They say too many cooks can spoil the broth, which is often the case when it comes to working with multiple managed service providers. Eltjo Hofstee, MD at Leaseweb UK, explains how to build a more efficient cloud strategy with fewer moving parts.
Using a variety of cloud services and providers to build modern outsourced infrastructure is, today, increasingly common. These hybrid strategies are popular because they give organisations the flexibility to cherry pick solutions that are right for them in the short and long term.
However, organisations should also be looking at how they can deliver on their cloud strategy without adding unnecessary layers of complexity, administration and cost.
When looking for efficiencies, many can be forgiven for focusing on the technology, whereas the answer lies in building a strategy based on working with a smaller number of managed service providers. With the right strategy and implementation, hybrid cloud will reduce costs in most of the cases.
Breadth and complexity
One only needs to look at the breadth of the ‘as a Service’ market to see how much potential there is to build complexity into the average cloud strategy.
Adding almost any IT function as a prefix to ‘as a Service’, from backend, containers and desktop to virtualisation and workspace will lead to a wide choice of providers. This translates into organisations that, on average, use almost five different cloud platforms, according to industry research, which can become a real headache to manage properly.
And in a wider sense, the sheer diversity of cloud technologies is enormous, and the trends driving cloud adoption add to the pressure on organisations to frequently change course and refine their approach. The result? More providers and more complexity.
Five years ago, for example, public cloud was becoming a strategic priority across the IT landscape. Today, the situation is more nuanced and with experience, people have realised it’s not the answer to everything. For example, the demand for private clouds in dedicated racks that are completely separated from everything else has increased.
So, businesses need to be increasingly mindful that despite the undoubted benefits of cloud computing, complexity can be a serious impediment to effective delivery and RoI. Indeed, industry experts have argued that cloud complexity is not only inevitable, but is the “number one reason enterprises experience failures with the cloud”.
Among the many advantages of cloud and the ‘as a Service’ ecosystem is that it frees enterprise IT teams from much of the perennial management and administrative tasks that side track highly qualified professionals from focusing on more strategic objectives.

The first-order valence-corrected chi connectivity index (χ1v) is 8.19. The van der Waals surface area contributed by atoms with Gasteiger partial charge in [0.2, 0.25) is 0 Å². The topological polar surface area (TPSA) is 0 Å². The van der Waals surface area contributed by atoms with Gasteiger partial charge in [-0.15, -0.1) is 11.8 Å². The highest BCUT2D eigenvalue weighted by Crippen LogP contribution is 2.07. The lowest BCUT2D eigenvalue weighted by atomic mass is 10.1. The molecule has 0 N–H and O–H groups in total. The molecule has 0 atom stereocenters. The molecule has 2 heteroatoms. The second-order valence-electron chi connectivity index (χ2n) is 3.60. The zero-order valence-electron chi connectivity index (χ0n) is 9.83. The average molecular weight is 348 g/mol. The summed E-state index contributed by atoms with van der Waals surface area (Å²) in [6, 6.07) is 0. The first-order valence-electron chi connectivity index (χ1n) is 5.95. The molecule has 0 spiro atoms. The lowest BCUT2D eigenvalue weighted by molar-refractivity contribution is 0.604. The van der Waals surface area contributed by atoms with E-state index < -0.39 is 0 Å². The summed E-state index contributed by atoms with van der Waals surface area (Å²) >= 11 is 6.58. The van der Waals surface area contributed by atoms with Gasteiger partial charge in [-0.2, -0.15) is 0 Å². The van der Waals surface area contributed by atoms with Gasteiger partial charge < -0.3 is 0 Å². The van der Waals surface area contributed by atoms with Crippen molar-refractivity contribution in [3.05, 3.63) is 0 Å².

Many organisations have gone on record to share their experiences of cloud-enabled efficiency. However, as the layers of cloud infrastructure and services increase along with the use of more managed service partners, the administrative overhead is inadvertently built back into the system. Whether it’s managing and integrating specialist MSPs to deliver key elements of a cloud-based infrastructure strategy, contract and service-level agreements or a strategy that means an in-house team must liaise across multiple lines of support, effective administration should be a benefit of cloud partnership, not a feature.
To overcome some of these issues, it is beneficial to use technologies to provision services within the cloud, without the need to log into each server or cloud. This means creating an additional management layer that looks after the infrastructure within several cloud platforms.
The value of expertise and experience
As the availability of cloud infrastructure and services continues to diversify at the provider level, so does the variety of use cases where organisations are spreading their investment.
Major technology trends from AI and big data, to IoT and now remote working are disparate technologies that together deliver the multi-purpose, highly integrated systems needed to address business needs.
In these circumstances, having one management process for the whole infrastructure stack is an advantage, but in many cases, that can only come by simplifying and reducing the number of partner relationships.
In reality, there aren’t many cloud providers with the ability to integrate services such as dedicated servers, colocation, private cloud stacks and CDN in a way that gives organisations all the flexibility of modern hybrid cloud infrastructure.
But, focusing on finding the right partner with the same level of energy as buying the right technology is the missing piece of the jigsaw many of today’s enterprise cloud strategies need.